Bettie August 19, 2011 at 02:07 PM
I buy tamales from street venders. They cost a dollar and are delicious. I support these enterpreneurs.
Sos Save Our State August 19, 2011 at 04:13 PM
Hopefully we can make it so you have to drive a long ways for one dollar tamale. I hear they're even cheaper in tiajuana, and probably even triple the food borne virus risk.
Denise August 19, 2011 at 09:17 PM
It's simple supply and demand. If you're not into them, or you think they're wildly dangerous, don't buy from them and they'll go somewhere else. Does it add value for us to be paying a person to pursue these people to protect me from myself and my poor food judgements? Also - let's not jump to the "they're all illegals" just because they're all hispanic. I've actually spoken to some, they've got their kids there, they're trying to make a buck to feed them, and they speak English and are generally from Sacramento. They're trying to take care of themselves, not drain from our collective pocket like some others who aren't trying to work. I'm so encouraged that everyone wants so passionately to keep Rosemont from sliding downhill. I love our neighborhood, and I'm concerned too about some of the things I see (at the moment I'm concerned about whether there are ladies selling their wares in our neighborhood, but that's for another post perhaps). But we tend to head right for demanding order above all things, which cannot be at the cost of other people's freedoms.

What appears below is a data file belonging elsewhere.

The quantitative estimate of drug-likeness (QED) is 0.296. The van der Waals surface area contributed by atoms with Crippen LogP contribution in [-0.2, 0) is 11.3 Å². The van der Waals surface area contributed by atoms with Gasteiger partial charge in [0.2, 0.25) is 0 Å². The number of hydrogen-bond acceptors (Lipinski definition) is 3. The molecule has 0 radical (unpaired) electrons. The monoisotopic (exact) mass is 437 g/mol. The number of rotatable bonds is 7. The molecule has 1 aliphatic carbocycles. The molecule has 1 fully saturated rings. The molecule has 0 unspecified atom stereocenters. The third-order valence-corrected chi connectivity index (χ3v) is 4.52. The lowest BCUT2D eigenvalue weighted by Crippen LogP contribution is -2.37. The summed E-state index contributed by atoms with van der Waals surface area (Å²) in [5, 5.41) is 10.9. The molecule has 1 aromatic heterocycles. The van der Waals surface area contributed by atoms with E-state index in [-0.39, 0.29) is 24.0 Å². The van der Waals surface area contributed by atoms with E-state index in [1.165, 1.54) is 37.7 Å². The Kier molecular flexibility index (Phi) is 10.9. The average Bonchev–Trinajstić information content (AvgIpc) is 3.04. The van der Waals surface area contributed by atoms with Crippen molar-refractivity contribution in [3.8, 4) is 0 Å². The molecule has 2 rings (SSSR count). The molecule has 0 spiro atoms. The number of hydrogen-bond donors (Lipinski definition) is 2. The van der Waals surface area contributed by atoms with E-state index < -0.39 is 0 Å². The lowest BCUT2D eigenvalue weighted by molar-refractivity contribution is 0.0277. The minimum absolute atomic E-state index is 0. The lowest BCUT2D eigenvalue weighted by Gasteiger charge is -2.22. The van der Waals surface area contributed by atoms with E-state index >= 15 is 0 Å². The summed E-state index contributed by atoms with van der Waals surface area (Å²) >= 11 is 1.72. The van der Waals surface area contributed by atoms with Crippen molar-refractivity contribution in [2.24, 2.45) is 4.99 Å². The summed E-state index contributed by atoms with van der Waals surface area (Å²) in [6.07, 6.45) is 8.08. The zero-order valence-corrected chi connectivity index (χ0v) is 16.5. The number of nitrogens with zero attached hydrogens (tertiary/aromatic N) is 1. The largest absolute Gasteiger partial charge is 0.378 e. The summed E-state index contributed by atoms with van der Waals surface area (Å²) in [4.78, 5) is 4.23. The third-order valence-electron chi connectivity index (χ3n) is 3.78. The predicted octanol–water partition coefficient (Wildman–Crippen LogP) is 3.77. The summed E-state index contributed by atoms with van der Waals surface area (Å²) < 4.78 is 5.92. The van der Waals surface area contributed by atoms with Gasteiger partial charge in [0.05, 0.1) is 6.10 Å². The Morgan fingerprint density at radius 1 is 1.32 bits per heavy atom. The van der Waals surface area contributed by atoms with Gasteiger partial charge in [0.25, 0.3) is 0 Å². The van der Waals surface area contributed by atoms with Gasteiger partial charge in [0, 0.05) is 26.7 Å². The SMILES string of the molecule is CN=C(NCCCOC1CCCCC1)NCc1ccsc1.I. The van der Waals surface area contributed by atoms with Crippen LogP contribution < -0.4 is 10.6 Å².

Sos Save Our State August 20, 2011 at 12:08 AM